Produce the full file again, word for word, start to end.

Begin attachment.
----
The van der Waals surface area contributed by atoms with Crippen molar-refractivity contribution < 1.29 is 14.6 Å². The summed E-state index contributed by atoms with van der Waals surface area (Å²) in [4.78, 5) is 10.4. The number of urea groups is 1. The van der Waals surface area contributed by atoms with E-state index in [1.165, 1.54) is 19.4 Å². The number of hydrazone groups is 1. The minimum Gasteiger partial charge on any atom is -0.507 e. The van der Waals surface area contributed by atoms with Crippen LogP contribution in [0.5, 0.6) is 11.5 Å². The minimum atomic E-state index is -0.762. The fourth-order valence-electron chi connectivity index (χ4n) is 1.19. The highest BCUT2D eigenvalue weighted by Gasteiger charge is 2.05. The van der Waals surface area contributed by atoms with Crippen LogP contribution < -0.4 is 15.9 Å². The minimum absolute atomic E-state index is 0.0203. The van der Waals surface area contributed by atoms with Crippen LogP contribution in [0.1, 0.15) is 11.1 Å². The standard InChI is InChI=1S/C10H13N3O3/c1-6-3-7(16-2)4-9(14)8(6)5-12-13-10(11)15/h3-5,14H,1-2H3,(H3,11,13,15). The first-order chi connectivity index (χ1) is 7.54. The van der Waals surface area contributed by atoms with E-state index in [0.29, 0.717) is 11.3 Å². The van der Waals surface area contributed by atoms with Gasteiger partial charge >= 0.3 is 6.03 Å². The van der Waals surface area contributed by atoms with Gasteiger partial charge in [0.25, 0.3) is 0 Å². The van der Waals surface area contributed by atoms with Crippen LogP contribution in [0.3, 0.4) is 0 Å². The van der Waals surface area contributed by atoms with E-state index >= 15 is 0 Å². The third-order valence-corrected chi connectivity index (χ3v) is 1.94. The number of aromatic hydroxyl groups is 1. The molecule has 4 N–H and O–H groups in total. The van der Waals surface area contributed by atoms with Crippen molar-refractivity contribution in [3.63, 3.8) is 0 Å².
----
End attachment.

The van der Waals surface area contributed by atoms with Crippen molar-refractivity contribution < 1.29 is 14.6 Å². The summed E-state index contributed by atoms with van der Waals surface area (Å²) in [4.78, 5) is 10.4. The number of urea groups is 1. The van der Waals surface area contributed by atoms with E-state index in [1.165, 1.54) is 19.4 Å². The number of hydrazone groups is 1. The minimum Gasteiger partial charge on any atom is -0.507 e. The van der Waals surface area contributed by atoms with Crippen LogP contribution in [0.5, 0.6) is 11.5 Å². The minimum atomic E-state index is -0.762. The fourth-order valence-electron chi connectivity index (χ4n) is 1.19. The highest BCUT2D eigenvalue weighted by Gasteiger charge is 2.05. The van der Waals surface area contributed by atoms with Crippen LogP contribution < -0.4 is 15.9 Å². The minimum absolute atomic E-state index is 0.0203. The van der Waals surface area contributed by atoms with Crippen LogP contribution in [0.1, 0.15) is 11.1 Å². The standard InChI is InChI=1S/C10H13N3O3/c1-6-3-7(16-2)4-9(14)8(6)5-12-13-10(11)15/h3-5,14H,1-2H3,(H3,11,13,15). The first-order chi connectivity index (χ1) is 7.54. The van der Waals surface area contributed by atoms with E-state index in [0.29, 0.717) is 11.3 Å². The van der Waals surface area contributed by atoms with Gasteiger partial charge >= 0.3 is 6.03 Å². The van der Waals surface area contributed by atoms with Gasteiger partial charge in [0.25, 0.3) is 0 Å². The van der Waals surface area contributed by atoms with Crippen LogP contribution in [0.3, 0.4) is 0 Å². The van der Waals surface area contributed by atoms with E-state index >= 15 is 0 Å². The third-order valence-corrected chi connectivity index (χ3v) is 1.94. The number of aromatic hydroxyl groups is 1. The molecule has 4 N–H and O–H groups in total. The van der Waals surface area contributed by atoms with Crippen molar-refractivity contribution in [3.63, 3.8) is 0 Å².